Russia’s A. Korkunov is another chocolate producer that exploits heritage and authenticity in its brand presentations. Of particular note is the brand’s artful integration of typography, various printing techniques including embossing, varnishes and foils, and unique folding details in its cartons, particularly the brand’s 150g hexagonal box and footed 200g box. While many producers of fine chocolates employ similar techniques, these are in a class of their own.
Additionally, many of the products that bear the Williams-Sonoma moniker rely on applied graphics that are pulled from the look and feel of another era. Two packaging solutions of note are the Williams-Sonoma Molten Chocolate Cake Mix and the Williams-Sonoma Homemade Collection Specialty Bread Mix. Both designs are elegantly crafted, the former rivaling some of the most luxurious confectionery packages.
LuxuryWhen it comes to luxury items, packaging solutions typically embrace lavish materials such as cut crystal, leather, velvet, satin, gold and silver, and draw reference from the artifacts typically associated with a high standard of living. For many marketers, in spite of the fact that their products may not be terribly rare, unique or expensive, implying luxury in their packaging offers unmistakable benefits in terms of brand positioning, shelf appeal and validation of price.
In the realm of fine fragrances and perfumes, companies including Gaultier, Lolita Lempicka, Bulgari, Kenzo and Guerlain are just a few that have exploited design to its fullest.
Similarly, marketers including DL. & Co., Vie Luxe and MOR, all manufacturers of scented candles, soaps and other such aromatic products, benefit from luxurious design motifs. They make excellent use of foil stamping, specialty ribbons, metallic inks, die cutting, embossing, etched glass, dimensional seals, specialty closures and other such distinctive embellishments.
Many of these same embellishments are also embraced by food manufacturers. In the hotly contested tea category, luxurious and evocative design solutions help distinguish brands such as Harney & Sons, Revolution and Tréleela.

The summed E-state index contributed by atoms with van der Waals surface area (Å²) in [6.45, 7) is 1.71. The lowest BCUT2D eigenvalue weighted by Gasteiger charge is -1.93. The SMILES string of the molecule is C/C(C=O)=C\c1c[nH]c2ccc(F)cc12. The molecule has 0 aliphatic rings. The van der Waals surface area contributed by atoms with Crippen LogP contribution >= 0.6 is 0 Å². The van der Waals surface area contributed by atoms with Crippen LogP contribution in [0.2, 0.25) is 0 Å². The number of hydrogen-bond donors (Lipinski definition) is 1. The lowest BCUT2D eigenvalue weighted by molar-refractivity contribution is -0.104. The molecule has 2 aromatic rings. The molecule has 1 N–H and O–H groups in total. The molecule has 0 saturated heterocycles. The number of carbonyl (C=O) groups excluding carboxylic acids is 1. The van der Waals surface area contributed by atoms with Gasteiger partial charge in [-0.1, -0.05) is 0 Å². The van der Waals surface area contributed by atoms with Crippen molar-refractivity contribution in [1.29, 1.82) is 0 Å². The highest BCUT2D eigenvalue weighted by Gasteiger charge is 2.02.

What is apparent, no matter what consumer products category you consider, is the enormous variety of design options marketers are embracing to attract and persuade buyers.
However, there are still plenty of product categories and individual brands that prefer the security of the status quo, breaking little ground when changes are implemented and, seemingly, ignoring the threats posed by more aggressive and innovative newcomers.
One such category is breakfast cereal. Aside from the advances being pioneered by Target, there are very few advances in packaging in the cereal aisle. From one rectangular paperboard box to the next, the only point of difference comes from brand-specific color schemes and highly crafted illustration techniques applied to trademark presentations.
While companies including Method, MOR, A. Korkunov and Target employ marketing philosophies that clearly embrace design, there are still plenty of opportunities to embrace.
Jeffrey Spear provides strategic and creative direction for Studio Spear, a leading national marketing consultancy specializing in consumer products. Contact Jeff at firstname.lastname@example.org, 410.486.8822 or 866.787.8761.